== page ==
(b)lines Ask the Experts – What Is a 403(b) Plan?

Experts from Groom Law Group and Cammack Retirement Group answer questions concerning 403(b) plans and regulations.

“I know this is a basic question, but what exactly IS a 403(b) plan? I just started working for an entity that sponsors one, and I have no idea what it is. And I figured, if I don’t know, perhaps other PLANSPONSOR readers do not know as well, so a response from the Experts would be helpful to them!”

Stacey Bradford, Kimberly Boberg, David Levine and David Powell, with Groom Law Group, and Michael A. Webb, vice president, Retirement Plan Services, Cammack Retirement Group, answer:

A 403(b) plan is a tax-deferred retirement plan that is similar to a 401(k) plan. However, a 403(b) plan may only be sponsored by certain employers and has some different rules. Generally, only public schools (including public colleges and universities), Code section 501(c)(3) tax-exempt organizations, and churches can set up 403(b) plans, with certain employees of those entities eligible to participate in the plan.

As with 401(k) plans, both employees and employers can contribute to a 403(b) plan. The same Code limits on deferrals and total contributions generally apply, although there is a special catch up contribution rule for 403(b) plans that may allow additional contributions to the plan for certain employees. Another difference relates to permitted investments, as 403(b) plans are limited to annuity contracts and custodial accounts (except in the case of certain retirement income accounts for 403(b) plans sponsored by a church).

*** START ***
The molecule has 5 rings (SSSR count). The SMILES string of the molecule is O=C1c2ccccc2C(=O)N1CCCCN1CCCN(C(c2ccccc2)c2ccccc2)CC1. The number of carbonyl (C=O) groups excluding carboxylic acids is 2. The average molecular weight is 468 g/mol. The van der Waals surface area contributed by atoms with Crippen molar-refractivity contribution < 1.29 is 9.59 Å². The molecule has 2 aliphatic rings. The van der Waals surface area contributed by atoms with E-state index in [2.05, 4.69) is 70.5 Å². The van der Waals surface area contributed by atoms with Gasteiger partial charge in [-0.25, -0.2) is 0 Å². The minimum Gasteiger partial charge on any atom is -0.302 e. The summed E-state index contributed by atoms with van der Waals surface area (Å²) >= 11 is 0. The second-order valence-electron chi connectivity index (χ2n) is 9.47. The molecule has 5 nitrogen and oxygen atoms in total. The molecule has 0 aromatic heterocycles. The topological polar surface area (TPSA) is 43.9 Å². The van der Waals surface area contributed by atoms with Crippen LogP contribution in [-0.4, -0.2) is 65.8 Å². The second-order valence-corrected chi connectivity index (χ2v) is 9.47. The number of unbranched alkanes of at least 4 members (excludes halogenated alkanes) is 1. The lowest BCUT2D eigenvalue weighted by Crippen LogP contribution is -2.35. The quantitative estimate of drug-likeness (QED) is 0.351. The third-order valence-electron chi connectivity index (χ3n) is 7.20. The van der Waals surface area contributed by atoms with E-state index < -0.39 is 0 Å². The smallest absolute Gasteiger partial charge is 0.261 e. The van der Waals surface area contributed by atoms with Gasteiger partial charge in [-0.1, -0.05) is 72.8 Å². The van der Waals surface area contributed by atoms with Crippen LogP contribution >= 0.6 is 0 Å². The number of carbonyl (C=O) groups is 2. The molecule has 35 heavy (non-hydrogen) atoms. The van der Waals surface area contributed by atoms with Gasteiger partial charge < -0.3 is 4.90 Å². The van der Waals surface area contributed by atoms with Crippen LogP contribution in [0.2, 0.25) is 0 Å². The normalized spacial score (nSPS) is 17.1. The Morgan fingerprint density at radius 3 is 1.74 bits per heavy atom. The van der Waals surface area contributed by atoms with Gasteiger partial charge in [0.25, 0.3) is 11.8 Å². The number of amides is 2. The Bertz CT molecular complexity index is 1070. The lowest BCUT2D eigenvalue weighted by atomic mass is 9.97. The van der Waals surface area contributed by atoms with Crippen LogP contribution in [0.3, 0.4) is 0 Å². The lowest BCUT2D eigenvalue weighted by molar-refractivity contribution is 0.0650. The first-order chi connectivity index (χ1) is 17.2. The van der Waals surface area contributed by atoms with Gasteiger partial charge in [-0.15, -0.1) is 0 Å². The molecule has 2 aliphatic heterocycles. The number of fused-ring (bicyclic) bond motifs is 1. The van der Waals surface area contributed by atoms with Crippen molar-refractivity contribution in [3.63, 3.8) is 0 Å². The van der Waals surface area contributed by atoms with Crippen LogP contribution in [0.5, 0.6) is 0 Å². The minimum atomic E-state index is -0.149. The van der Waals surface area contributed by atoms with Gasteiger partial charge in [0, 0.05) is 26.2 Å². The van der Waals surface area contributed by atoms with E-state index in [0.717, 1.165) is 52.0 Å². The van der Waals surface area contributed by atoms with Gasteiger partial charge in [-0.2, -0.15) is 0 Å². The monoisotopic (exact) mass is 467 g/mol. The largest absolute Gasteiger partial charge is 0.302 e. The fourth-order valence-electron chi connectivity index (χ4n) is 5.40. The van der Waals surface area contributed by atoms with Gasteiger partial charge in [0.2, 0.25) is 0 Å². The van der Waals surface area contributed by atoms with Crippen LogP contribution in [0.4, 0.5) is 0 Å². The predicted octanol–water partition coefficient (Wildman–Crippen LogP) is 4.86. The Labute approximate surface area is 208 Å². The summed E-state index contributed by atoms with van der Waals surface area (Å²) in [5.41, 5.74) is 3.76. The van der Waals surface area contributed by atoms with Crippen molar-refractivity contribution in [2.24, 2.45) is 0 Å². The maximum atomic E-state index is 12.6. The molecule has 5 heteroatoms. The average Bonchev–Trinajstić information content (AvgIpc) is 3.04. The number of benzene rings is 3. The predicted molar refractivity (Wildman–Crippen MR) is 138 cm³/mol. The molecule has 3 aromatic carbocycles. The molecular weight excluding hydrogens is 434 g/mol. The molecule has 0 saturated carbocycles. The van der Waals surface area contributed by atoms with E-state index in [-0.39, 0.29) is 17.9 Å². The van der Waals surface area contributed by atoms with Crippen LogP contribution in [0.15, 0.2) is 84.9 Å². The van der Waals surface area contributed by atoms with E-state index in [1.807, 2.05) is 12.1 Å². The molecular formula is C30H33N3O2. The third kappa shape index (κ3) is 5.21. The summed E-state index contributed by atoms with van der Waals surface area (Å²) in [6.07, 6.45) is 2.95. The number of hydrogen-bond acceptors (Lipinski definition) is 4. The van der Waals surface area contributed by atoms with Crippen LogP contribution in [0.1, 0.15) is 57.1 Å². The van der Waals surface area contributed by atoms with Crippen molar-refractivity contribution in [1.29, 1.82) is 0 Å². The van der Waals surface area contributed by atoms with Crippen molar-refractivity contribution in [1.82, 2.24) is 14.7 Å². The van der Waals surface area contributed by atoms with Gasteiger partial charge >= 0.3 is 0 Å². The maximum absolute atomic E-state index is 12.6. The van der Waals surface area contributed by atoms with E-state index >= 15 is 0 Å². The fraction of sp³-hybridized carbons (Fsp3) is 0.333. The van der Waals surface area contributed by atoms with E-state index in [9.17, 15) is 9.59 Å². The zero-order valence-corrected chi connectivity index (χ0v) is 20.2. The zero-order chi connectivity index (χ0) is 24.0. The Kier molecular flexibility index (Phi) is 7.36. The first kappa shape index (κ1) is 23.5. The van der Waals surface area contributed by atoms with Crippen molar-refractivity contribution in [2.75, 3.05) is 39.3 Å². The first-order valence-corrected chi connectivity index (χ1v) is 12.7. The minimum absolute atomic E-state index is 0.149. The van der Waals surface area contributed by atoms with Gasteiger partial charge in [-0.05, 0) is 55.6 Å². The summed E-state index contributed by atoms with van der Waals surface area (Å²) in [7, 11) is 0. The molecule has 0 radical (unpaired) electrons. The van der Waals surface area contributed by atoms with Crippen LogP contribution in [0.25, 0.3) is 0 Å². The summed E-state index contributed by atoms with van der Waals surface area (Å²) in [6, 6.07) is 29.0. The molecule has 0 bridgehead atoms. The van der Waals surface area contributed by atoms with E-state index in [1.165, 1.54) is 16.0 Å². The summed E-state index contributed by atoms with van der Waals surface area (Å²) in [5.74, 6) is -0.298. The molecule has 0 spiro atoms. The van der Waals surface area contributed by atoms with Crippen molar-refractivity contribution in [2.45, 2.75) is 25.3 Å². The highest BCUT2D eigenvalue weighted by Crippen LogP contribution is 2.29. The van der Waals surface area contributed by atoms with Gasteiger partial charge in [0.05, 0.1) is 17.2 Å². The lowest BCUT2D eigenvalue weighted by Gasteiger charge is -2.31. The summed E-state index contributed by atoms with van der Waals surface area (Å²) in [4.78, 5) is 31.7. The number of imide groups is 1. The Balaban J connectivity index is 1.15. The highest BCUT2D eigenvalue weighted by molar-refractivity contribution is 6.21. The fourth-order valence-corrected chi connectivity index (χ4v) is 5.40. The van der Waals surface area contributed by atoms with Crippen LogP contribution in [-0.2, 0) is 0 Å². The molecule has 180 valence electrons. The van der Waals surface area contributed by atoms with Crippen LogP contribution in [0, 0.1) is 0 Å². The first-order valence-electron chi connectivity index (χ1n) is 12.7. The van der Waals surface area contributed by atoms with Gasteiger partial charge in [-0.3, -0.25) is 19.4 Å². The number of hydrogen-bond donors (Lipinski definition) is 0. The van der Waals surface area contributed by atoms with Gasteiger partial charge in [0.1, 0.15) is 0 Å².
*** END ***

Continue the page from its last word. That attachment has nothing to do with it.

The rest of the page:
One of the main differences from 401(k) plans is that, instead of the “actual deferral percentage” or ADP nondiscrimination test on salary reduction plans that applies to 401(k) plans, most 403(b) plans are subject to a “universal availability” rule that the plan only need be made available for salary reduction contributions by most employees (with a handful of exceptions).

In addition, because many 403(b) plan sponsors are church or governmental, many 403(b) plans are not subject to the Employee Retirement Income Security Act (ERISA). There is also a somewhat rare safe harbor exemption from ERISA for certain 403(b) plans that are salary reduction only and have very limited employer involvement.

As with any plan, the provisions of your plan document will determine the specific characteristics of your plan and should be carefully reviewed.


NOTE: This feature is to provide general information only, does not constitute legal advice, and cannot be used or substituted for legal or tax advice.

Do YOU have a question for the Experts? If so, we would love to hear from you! Simply forward your question to Rebecca.Moore@strategic-i.com with Subject: Ask the Experts, and the Experts will do their best to answer your question in a future Ask the Experts column.